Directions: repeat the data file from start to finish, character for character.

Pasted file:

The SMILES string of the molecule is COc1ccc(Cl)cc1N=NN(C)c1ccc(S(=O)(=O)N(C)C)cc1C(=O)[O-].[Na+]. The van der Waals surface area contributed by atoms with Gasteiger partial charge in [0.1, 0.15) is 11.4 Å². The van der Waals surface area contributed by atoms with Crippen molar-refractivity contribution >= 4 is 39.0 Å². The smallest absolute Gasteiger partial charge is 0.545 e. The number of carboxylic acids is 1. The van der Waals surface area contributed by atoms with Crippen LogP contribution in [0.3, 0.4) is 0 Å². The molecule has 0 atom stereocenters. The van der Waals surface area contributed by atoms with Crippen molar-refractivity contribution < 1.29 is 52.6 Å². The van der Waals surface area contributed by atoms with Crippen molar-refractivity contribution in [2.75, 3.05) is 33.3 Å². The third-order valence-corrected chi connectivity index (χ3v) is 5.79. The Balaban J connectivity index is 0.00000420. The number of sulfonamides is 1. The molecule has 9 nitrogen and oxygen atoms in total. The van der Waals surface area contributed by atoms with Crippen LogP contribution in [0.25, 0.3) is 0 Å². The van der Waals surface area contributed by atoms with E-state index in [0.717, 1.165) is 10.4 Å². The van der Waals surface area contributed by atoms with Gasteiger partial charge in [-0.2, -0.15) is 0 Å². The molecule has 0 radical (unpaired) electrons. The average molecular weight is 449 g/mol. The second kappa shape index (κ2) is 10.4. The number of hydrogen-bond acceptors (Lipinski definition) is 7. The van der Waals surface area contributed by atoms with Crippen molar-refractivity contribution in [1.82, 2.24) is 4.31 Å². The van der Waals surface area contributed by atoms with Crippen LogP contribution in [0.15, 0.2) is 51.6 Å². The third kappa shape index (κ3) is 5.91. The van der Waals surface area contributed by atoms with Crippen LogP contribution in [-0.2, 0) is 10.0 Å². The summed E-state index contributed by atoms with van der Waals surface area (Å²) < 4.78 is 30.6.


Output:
The SMILES string of the molecule is COc1ccc(Cl)cc1N=NN(C)c1ccc(S(=O)(=O)N(C)C)cc1C(=O)[O-].[Na+]. The van der Waals surface area contributed by atoms with Gasteiger partial charge in [0.1, 0.15) is 11.4 Å². The van der Waals surface area contributed by atoms with Crippen molar-refractivity contribution >= 4 is 39.0 Å². The smallest absolute Gasteiger partial charge is 0.545 e. The number of carboxylic acids is 1. The van der Waals surface area contributed by atoms with Crippen LogP contribution in [0.3, 0.4) is 0 Å². The molecule has 0 atom stereocenters. The van der Waals surface area contributed by atoms with Crippen molar-refractivity contribution < 1.29 is 52.6 Å². The van der Waals surface area contributed by atoms with Crippen molar-refractivity contribution in [2.75, 3.05) is 33.3 Å². The third-order valence-corrected chi connectivity index (χ3v) is 5.79. The Balaban J connectivity index is 0.00000420. The number of sulfonamides is 1. The molecule has 9 nitrogen and oxygen atoms in total. The van der Waals surface area contributed by atoms with Crippen LogP contribution in [0.25, 0.3) is 0 Å². The van der Waals surface area contributed by atoms with E-state index in [0.717, 1.165) is 10.4 Å². The van der Waals surface area contributed by atoms with Gasteiger partial charge in [-0.2, -0.15) is 0 Å². The molecule has 0 radical (unpaired) electrons. The average molecular weight is 449 g/mol. The second kappa shape index (κ2) is 10.4. The number of hydrogen-bond acceptors (Lipinski definition) is 7. The van der Waals surface area contributed by atoms with Crippen molar-refractivity contribution in [1.82, 2.24) is 4.31 Å². The van der Waals surface area contributed by atoms with Crippen LogP contribution in [0.15, 0.2) is 51.6 Å². The third kappa shape index (κ3) is 5.91. The van der Waals surface area contributed by atoms with Crippen LogP contribution in [-0.2, 0) is 10.0 Å². The summed E-state index contributed by atoms with van der Waals surface area (Å²) < 4.78 is 30.6.